by Tom Finkel
Ever since the Josh Hancock story took a detour to the strip clubs of East St. Louis, Sauget Police Chief Patrick Delaney has barely had time to hang up the phone. Yesterday evening Delaney was bombarded with a wave of media phone calls following a 5 p.m. story on KSDK-TV (Channel 5) that was the first to link the Cardinals relief pitcher to a fender-bender early Thursday morning (April 26) outside the nightclubs and topless joints of Sauget.
Later last evening, as Delaney was watching his son's hockey game, his cell phone erupted in another round of calls. This time FOX 2 was reporting on its 9 p.m. newscast that an anonymous witness (identified as "Vince" in this morning's Post-Dispatch) claimed to have seen Hancock drinking at Mike Shannon's Steaks and Seafood late Saturday night. "My wife said he couldn't put a sentence together," the self-proclaimed witness told Fox 2, his face concealed from view. "That was her way of saying he'd had too much to drink."
Hancock was killed not long after leaving Shannon's restaurant when his rented Ford Explorer collided with a tow truck on Highway 40 (Interstate 64) at approximately 12:30 a.m. Sunday, April 29.
As Chief Delaney told the reporters the first time they called yesterday: Hancock gave no indication he'd been drinking after a tractor-trailer clipped his GMC Yukon as it pulled out of Yellow Brick Road (home to The Oz, Pop's and the Penthouse Club) at 5:30 a.m. Thursday.
"Neither the officer who arrived on the scene or the truck driver thought Hancock had been drinking," Delaney says. "No field-sobriety test was administered."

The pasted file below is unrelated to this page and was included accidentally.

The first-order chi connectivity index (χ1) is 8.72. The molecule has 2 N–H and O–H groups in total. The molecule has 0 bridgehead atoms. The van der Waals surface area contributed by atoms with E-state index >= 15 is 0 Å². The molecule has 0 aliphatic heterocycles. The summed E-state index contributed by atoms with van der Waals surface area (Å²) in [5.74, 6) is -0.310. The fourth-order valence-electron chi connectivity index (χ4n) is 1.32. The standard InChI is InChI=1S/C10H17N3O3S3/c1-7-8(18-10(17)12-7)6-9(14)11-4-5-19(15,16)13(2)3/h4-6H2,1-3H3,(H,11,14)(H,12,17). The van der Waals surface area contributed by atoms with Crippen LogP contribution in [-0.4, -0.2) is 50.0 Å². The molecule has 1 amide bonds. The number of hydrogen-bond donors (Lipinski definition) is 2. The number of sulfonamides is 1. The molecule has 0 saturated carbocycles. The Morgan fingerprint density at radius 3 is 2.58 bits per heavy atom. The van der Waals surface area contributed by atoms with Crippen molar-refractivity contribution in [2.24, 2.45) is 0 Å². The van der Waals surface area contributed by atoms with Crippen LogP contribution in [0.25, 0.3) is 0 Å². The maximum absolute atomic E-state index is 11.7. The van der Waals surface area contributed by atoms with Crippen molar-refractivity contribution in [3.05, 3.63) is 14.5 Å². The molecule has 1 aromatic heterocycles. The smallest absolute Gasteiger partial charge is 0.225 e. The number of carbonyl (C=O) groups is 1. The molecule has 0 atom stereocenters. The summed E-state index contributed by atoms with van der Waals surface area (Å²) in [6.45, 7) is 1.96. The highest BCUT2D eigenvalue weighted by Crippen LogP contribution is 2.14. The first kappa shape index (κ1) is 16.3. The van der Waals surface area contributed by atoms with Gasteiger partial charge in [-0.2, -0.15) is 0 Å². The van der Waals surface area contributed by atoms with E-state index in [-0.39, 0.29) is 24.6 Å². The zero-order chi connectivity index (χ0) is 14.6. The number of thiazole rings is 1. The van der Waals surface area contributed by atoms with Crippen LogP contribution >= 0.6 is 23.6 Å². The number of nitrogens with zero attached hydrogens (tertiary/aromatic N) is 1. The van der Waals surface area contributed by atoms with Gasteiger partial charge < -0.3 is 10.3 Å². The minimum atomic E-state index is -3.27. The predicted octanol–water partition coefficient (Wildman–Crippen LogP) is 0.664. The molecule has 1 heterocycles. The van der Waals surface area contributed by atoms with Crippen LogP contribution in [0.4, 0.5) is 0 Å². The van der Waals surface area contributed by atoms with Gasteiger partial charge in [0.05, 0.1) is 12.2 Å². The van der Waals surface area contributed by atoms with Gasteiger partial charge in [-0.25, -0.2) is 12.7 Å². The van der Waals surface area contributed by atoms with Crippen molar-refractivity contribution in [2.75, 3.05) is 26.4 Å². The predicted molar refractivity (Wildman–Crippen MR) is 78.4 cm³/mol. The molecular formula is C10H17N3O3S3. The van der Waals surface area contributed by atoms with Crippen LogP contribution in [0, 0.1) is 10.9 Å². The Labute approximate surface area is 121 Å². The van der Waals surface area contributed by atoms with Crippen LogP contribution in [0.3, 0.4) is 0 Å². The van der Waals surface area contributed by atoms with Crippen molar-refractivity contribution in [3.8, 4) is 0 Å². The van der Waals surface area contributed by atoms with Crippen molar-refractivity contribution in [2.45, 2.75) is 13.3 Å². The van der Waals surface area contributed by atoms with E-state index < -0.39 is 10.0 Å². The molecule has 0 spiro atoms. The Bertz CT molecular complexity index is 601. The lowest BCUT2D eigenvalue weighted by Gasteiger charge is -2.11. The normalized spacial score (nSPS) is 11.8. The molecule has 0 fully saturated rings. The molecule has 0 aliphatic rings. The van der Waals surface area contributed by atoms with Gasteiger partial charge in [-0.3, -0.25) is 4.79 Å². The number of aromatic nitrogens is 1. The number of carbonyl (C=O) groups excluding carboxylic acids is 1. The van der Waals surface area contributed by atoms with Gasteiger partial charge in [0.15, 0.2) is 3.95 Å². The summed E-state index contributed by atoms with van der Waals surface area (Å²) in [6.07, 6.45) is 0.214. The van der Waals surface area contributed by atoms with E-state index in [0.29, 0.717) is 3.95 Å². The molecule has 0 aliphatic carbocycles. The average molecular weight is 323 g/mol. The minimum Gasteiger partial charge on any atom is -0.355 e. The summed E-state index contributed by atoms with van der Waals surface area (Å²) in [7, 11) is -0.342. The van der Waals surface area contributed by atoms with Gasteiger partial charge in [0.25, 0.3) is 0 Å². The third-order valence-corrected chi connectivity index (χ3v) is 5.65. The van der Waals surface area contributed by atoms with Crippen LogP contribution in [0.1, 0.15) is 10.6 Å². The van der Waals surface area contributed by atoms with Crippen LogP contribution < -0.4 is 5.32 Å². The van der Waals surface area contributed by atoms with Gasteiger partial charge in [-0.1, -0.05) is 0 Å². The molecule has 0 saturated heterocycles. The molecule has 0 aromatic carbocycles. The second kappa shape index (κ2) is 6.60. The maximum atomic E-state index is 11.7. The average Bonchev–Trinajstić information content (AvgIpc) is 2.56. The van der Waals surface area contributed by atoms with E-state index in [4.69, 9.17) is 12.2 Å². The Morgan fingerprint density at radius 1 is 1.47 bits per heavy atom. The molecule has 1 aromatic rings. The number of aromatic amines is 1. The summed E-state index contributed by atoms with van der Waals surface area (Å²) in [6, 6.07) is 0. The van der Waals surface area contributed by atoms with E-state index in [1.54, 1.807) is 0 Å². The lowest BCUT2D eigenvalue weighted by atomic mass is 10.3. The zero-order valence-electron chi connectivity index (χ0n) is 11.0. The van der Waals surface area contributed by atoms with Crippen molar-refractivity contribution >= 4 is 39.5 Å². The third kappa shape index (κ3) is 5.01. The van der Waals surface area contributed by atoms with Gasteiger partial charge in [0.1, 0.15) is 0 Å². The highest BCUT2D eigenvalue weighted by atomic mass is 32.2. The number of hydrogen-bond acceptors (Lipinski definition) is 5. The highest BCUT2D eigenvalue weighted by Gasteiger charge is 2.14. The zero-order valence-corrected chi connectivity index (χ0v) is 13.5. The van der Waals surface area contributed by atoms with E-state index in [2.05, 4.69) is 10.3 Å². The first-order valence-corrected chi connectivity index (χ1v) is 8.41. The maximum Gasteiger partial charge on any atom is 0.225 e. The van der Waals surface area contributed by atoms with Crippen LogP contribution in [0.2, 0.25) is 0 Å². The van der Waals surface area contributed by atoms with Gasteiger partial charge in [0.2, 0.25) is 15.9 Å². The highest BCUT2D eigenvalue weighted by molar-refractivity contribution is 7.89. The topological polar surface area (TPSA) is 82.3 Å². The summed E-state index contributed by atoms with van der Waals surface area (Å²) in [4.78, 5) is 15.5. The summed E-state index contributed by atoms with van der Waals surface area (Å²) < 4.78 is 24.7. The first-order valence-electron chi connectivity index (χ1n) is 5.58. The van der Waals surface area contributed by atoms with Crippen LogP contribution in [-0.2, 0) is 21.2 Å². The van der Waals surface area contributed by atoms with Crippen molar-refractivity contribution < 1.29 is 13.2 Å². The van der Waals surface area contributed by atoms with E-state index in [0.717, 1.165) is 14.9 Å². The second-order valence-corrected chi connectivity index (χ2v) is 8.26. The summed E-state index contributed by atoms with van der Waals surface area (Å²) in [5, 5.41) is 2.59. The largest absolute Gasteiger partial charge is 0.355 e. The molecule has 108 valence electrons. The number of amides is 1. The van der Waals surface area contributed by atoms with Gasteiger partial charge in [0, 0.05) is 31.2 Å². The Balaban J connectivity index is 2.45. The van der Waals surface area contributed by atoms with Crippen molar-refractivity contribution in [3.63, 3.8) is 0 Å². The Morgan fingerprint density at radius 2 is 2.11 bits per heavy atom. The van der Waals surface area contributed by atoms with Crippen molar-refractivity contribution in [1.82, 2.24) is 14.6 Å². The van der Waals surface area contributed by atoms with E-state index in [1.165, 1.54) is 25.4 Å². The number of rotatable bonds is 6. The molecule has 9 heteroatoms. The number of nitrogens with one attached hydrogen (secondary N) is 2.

Here's the Sauget police report (click to enlarge document in a new window):
Hancock's Yukon was later towed to a lot, which explains why he was driving a rented Ford Explorer when he was killed days later. Delaney says no one else was in Hancock's vehicle at the time of the accident in Sauget and cannot say for certain where the ballplayer was in the hours or minutes prior to the accident.
"He wasn't at The Oz, because it's closed that day. The Penthouse Club closed an hour and a half earlier, at 4 a.m., and people at Pop's [which is open 24 hours] say he wasn't there," Delany says. "A lot of the Cardinals and other professional athletes go to those clubs, but in our conversation with the management and bouncers, Hancock wasn't one of the regulars."
Another tidbit: "Vince" insinuates that Cards manager Tony La Russa was peeved at Hancock. That doesn't jibe with this (unattributed) assertion in Bob Nightengale's story Sunday on USAtoday.com:
Hancock, whose closest friends on the team were outfielder Chris Duncan and relievers Brad Thompson and Adam Wainwright, left the clubhouse for the final time Saturday in an upbeat mood. He had been told he was the starting pitcher Tuesday against Milwaukee after pitching three innings of relief Saturday against the Cubs.